We will explain this part in just a moment, but for now just remember the object that the `prototype` is referring to is linked to another object as well.

Now let’s start from the origin to understand this linked relation (AKA inheritance).

JavaScript Object.prototype

Before the execution of the first line in our program, JavaScript automatically adds one function named `Object` to our program.

Since the `Object` is a function, it has the hidden property named `prototype`.

This property, of course, is linked to an object and inside that object there are multiple properties, including the one that is called `constructor`.

JavaScript Prototype Constructor

Starting from the top level, we mentioned that object function has a property named `prototype` and this prototype represents an object.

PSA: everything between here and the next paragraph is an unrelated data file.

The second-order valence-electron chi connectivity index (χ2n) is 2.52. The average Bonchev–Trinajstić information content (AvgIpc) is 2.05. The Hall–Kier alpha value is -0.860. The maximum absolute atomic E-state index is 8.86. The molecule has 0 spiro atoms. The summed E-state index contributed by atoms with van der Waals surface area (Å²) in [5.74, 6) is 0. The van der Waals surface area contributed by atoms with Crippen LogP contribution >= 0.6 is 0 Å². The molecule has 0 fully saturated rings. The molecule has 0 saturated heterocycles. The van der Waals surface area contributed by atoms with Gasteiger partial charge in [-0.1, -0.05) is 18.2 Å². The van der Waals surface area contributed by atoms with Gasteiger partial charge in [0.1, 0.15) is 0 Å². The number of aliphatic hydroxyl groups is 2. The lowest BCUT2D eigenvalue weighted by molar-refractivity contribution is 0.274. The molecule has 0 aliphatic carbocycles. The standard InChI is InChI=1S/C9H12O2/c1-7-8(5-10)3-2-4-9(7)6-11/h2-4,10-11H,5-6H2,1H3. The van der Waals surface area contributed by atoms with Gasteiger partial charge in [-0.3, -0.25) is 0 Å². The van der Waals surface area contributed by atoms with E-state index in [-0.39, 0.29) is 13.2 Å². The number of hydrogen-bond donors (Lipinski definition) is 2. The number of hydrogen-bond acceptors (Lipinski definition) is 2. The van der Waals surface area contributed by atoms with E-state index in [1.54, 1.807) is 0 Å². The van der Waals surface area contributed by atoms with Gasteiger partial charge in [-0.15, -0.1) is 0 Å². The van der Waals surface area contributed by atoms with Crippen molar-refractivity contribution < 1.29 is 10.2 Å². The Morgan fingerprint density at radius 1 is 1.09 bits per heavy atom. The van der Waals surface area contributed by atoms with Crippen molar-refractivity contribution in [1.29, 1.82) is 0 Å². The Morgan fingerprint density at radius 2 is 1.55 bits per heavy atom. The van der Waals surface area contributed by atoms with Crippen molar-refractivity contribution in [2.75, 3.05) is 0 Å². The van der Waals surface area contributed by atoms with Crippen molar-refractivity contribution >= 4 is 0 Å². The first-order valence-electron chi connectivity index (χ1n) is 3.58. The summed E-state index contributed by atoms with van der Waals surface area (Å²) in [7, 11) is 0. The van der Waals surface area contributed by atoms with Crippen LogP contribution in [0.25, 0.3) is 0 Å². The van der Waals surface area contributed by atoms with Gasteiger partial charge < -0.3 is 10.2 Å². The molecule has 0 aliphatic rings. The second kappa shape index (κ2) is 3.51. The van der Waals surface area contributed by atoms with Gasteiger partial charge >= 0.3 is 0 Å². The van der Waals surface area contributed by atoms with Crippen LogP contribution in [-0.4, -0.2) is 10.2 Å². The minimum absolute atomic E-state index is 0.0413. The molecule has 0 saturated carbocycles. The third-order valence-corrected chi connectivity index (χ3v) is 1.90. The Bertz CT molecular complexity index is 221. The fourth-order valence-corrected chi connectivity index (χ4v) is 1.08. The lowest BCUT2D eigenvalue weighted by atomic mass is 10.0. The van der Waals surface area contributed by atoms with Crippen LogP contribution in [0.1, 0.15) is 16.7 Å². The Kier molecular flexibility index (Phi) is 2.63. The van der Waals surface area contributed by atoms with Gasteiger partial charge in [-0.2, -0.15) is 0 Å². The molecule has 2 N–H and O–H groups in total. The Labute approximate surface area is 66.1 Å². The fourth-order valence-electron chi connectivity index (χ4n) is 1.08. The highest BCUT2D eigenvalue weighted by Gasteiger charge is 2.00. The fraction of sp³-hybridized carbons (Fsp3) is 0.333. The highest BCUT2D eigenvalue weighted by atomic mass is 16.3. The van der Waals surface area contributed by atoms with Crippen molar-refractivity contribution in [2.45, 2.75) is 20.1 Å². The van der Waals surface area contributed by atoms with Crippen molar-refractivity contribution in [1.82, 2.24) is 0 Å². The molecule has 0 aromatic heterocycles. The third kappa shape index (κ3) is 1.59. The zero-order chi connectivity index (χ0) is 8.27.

Inside this object there are multiple properties and one of them is called `constructor`.

The `constructor` property has the memory address of the `Object` function.

So invoking the `constructor` property like `Object.prototype.constructor()` is the same as if we’ve invoked the `Object` function itself like `Object()`.

Example: using constructor property of the prototype object

const obj = new Object.prototype.constructor();
const obj2 = new Object();

Here both `obj` and the `obj2` are created from the `Object` constructor even though we’ve used the `constructor` property for the `obj`. Again, this is because the `constructor` property refers to the same function body.